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IndustryNet Products, Services, Companies, Brands Related to "Boxes"

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Search results for "Boxes"

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❯❯ Products & Services
BOXES (64 companies)
BOXES - Bulk (1 company)
BOXES - Chipboard (9 companies)
BOXES - Cigar (1 company)
BOXES - Corrugated (970 companies)
BOXES - E-Flute (0 companies)
BOXES - Folding (31 companies)
BOXES - Gaylord (2 companies)
BOXES - Gift (10 companies)
BOXES - Glove (0 companies)
BOXES - Ice Cream (2 companies)
BOXES - Jewelry (18 companies)
BOXES - Metal (16 companies)
BOXES - Paper: Folding (95 companies)
BOXES - Paperboard (42 companies)
BOXES - Plastic (18 companies)
BOXES - Platform (1 company)
BOXES - Recycled (2 companies)
BOXES - Rigid (13 companies)
BOXES - Set-Up (31 companies)
BOXES - Steel (4 companies)
BOXES - Tote (0 companies)
BOXES - Wirebound (5 companies)
BOXES - Wooden (124 companies)
CONTROL BOXES (4 companies)
CURB BOXES (0 companies)
ELECTRIC BOXES (11 companies)
❯❯ Companies
Architectural Mailboxes, LLC (Redondo Beach, CA)
Auto Pallets & Boxes, Inc. (Lathrup Village, MI)
B & B Bait Boxes (Redgranite, WI)
Bags & Boxes II, Inc. (St. Joseph, MO)
Bally Refrigerated Boxes, Inc. (Morehead City, NC)
Bayley's Boxes, Inc. (Black Hawk, CO)
Big Boxes (Mechanicsville, VA)
Bill's Boxes (Kiowa, CO)
Boxes For Less (Arlington, TX)
Boxes Of St. Louis, Inc. (St. Louis, MO)
Boxes To Go (Dallas, TX)
Boxes Unlimited, Inc. (Mason City, IA)
Buckeye Boxes, Inc. (Bellefontaine, OH)
Buckeye Boxes, Inc. (Columbus, OH) (Salt Lake City, UT)
Carolina Mailboxes, Inc (Charlotte, NC)
Custom Made Boxes, Inc. (Des Moines, IA)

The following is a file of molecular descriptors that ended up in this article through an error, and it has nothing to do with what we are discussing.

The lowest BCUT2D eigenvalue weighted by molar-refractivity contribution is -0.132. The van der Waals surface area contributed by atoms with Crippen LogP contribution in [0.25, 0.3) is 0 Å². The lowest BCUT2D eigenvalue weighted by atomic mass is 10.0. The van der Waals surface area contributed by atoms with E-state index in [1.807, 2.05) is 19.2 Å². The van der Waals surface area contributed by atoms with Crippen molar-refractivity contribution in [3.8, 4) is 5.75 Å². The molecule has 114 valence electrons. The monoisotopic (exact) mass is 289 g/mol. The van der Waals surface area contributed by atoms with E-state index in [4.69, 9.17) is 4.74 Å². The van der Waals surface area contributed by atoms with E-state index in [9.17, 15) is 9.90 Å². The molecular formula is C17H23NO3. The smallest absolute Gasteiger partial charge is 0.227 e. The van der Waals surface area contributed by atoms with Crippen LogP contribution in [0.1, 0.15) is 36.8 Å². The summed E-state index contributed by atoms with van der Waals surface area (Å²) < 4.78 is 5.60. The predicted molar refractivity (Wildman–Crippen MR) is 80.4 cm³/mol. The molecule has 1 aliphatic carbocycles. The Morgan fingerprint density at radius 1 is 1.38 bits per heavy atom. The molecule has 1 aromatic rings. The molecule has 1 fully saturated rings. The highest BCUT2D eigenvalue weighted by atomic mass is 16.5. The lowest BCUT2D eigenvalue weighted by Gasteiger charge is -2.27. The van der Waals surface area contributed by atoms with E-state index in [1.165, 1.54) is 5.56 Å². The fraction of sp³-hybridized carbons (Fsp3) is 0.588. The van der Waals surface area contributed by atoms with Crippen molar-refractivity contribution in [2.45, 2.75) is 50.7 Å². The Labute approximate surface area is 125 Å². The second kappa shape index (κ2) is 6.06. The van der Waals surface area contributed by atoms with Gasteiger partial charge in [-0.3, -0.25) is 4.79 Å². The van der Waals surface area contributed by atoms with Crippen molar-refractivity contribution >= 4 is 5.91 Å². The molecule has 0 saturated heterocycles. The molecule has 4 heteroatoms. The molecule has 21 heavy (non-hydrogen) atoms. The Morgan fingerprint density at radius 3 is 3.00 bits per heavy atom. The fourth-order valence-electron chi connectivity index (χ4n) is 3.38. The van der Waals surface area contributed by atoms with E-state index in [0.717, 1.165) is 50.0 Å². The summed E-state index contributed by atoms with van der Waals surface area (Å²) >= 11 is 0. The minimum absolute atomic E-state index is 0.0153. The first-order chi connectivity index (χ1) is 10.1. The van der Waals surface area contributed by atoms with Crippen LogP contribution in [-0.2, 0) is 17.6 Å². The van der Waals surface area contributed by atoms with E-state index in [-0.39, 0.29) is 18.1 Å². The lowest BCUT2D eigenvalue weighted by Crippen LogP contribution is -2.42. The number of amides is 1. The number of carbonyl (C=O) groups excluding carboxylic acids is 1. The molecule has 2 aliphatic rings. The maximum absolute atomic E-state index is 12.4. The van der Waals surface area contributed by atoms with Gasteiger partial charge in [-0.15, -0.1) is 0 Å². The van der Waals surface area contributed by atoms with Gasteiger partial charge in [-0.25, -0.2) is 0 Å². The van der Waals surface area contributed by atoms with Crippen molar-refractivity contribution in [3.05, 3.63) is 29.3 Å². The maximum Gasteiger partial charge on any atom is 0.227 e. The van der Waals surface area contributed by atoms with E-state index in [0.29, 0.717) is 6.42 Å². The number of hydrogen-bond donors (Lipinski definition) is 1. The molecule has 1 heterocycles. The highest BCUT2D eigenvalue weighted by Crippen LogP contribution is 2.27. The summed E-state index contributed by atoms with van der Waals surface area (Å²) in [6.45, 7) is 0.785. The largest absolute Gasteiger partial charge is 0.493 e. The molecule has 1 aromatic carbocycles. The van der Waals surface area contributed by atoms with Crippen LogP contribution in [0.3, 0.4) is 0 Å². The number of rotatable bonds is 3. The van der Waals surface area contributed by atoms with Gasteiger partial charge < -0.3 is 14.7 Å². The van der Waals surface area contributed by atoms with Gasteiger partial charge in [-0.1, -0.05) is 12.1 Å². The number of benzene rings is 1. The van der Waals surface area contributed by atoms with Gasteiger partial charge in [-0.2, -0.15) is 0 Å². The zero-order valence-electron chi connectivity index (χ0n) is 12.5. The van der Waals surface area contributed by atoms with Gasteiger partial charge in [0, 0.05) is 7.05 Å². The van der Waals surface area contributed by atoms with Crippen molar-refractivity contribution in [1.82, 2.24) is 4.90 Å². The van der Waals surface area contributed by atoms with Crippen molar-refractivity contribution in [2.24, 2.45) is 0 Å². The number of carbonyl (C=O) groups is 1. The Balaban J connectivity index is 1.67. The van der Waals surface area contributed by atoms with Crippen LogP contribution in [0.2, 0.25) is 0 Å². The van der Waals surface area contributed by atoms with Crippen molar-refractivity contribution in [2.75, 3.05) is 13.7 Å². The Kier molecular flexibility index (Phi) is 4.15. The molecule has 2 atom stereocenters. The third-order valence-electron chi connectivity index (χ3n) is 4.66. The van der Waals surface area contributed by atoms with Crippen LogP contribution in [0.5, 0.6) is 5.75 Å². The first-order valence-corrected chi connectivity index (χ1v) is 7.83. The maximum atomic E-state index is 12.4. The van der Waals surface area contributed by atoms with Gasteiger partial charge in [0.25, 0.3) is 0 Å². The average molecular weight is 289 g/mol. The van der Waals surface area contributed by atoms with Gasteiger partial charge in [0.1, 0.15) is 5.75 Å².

Hoerner Boxes, Inc. (Tupelo, MS)


Corrugated cardboard is a stiff, strong, and light-weight material made up of three layers of brown kraft paper. In 1884, Swedish chemist, Carl F. Dahl, developed a process for pulping wood chips into a strong paper that resists specific damages - tearing, splitting, and bursting. Boxes provide some measure of product protection by themselves, but often require inner components such as cushioning, bracing and blocking to help protect fragile contents.

The manufacturing process of boxes includes:

First, machine rolls out a whole lot of recycled paper to be split up into one wavy sheet of paper called a flute, which sits between two flat sheets called liners. They form a corrugated board.Then the paper goes through two rollers called a corrogater. Hot steam is sprayed on the cardboard while another roller glues one side of the flute.A machine then adheres two liners to hold the box together and strengthen the board. Next, a razor thin circular saw cuts each side of the cardboard. After this process, the corrogater machine cuts the board as many as nine times, depending on the size of the box. The corrogater's final use is to separate the boards into layers using these aluminum tongs.

The next machine stacks the boards in quantities of between 25 and 80 boards. The machine then feeds the next machine at a rapid rate of 8,000 boards per hour; a trimmer cuts through the cardboard withexpert precision to make the flaps and handles. Rubber blades ensure that this machine cuts only the parts. The boxes are processed at an amazing rate of 90 boxes per minute. The unused, cut off paper goes down below,where it is recycled as many as six more times.

Then a bending machine folded the boxes along lines already made by the corrogater. Glue is then applied to the places which will come together to form the box. Another machine, then, folds the glued sections.The boxes are then put in large piles and then sent off to be shipped away. To put the proper writing on these boxes, there's an ink kitchen were over 5,000 colors are systematically poured into these containers. They're then mixed perfectly in just the right color combinations on the cardboard boxes. The boxes are finally ready to ship and carry nearly anything you could imagine.

Quality control begins with the suppliers of the kraft paper used to make corrugated cardboard; kraft paper must be smooth and strong. The Cobb test measures moisture in the liner and medium.Glue strength, bursting strength, compression, and highly accurate dimensional tests determine the quality of the manufacturing process. A warp test determines the flatness of the box blank, insuring that each blank will travel smoothly through the flexor machines. Trimming, cutting, and scoring must be correct.No damage to the cardboard is allowed. Also, the different layers of colored ink used in color printing must be perfectly aligned.
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